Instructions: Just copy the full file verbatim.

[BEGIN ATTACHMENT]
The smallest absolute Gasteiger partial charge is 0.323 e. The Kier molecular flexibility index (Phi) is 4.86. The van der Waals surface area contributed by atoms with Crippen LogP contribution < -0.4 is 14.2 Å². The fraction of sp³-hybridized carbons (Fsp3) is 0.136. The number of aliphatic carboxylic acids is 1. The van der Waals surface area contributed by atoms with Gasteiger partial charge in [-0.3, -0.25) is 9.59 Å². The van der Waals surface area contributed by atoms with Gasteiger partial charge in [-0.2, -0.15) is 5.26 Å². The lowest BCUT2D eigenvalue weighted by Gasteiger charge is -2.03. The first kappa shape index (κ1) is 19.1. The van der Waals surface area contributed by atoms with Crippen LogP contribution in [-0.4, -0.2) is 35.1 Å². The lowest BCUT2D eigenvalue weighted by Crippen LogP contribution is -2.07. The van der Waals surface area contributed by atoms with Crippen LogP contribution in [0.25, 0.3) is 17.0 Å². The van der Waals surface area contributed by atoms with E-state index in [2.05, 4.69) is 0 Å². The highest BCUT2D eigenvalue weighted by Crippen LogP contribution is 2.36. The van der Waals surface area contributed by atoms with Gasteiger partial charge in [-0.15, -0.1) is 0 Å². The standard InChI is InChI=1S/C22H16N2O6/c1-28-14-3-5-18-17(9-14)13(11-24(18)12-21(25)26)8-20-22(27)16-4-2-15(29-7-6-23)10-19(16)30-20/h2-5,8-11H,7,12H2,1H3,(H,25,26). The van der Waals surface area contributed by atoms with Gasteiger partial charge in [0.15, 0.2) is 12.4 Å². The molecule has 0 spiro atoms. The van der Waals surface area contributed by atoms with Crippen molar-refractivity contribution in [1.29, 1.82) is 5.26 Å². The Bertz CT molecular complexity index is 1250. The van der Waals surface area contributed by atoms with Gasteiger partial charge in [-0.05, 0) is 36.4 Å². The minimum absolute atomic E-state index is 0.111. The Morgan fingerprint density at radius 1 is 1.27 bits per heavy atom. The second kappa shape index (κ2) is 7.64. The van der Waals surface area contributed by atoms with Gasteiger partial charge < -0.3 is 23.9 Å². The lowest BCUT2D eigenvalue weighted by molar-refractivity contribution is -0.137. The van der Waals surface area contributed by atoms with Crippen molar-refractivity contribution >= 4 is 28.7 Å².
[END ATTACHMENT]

The smallest absolute Gasteiger partial charge is 0.323 e. The Kier molecular flexibility index (Phi) is 4.86. The van der Waals surface area contributed by atoms with Crippen LogP contribution < -0.4 is 14.2 Å². The fraction of sp³-hybridized carbons (Fsp3) is 0.136. The number of aliphatic carboxylic acids is 1. The van der Waals surface area contributed by atoms with Gasteiger partial charge in [-0.3, -0.25) is 9.59 Å². The van der Waals surface area contributed by atoms with Gasteiger partial charge in [-0.2, -0.15) is 5.26 Å². The lowest BCUT2D eigenvalue weighted by Gasteiger charge is -2.03. The first kappa shape index (κ1) is 19.1. The van der Waals surface area contributed by atoms with Crippen LogP contribution in [-0.4, -0.2) is 35.1 Å². The lowest BCUT2D eigenvalue weighted by Crippen LogP contribution is -2.07. The van der Waals surface area contributed by atoms with Crippen LogP contribution in [0.25, 0.3) is 17.0 Å². The van der Waals surface area contributed by atoms with E-state index in [2.05, 4.69) is 0 Å². The highest BCUT2D eigenvalue weighted by Crippen LogP contribution is 2.36. The van der Waals surface area contributed by atoms with Gasteiger partial charge in [-0.15, -0.1) is 0 Å². The standard InChI is InChI=1S/C22H16N2O6/c1-28-14-3-5-18-17(9-14)13(11-24(18)12-21(25)26)8-20-22(27)16-4-2-15(29-7-6-23)10-19(16)30-20/h2-5,8-11H,7,12H2,1H3,(H,25,26). The van der Waals surface area contributed by atoms with Gasteiger partial charge in [0.15, 0.2) is 12.4 Å². The molecule has 0 spiro atoms. The van der Waals surface area contributed by atoms with Crippen molar-refractivity contribution in [1.29, 1.82) is 5.26 Å². The Bertz CT molecular complexity index is 1250. The van der Waals surface area contributed by atoms with Gasteiger partial charge in [-0.05, 0) is 36.4 Å². The minimum absolute atomic E-state index is 0.111. The Morgan fingerprint density at radius 1 is 1.27 bits per heavy atom. The second kappa shape index (κ2) is 7.64. The van der Waals surface area contributed by atoms with Gasteiger partial charge < -0.3 is 23.9 Å². The lowest BCUT2D eigenvalue weighted by molar-refractivity contribution is -0.137. The van der Waals surface area contributed by atoms with Crippen molar-refractivity contribution >= 4 is 28.7 Å².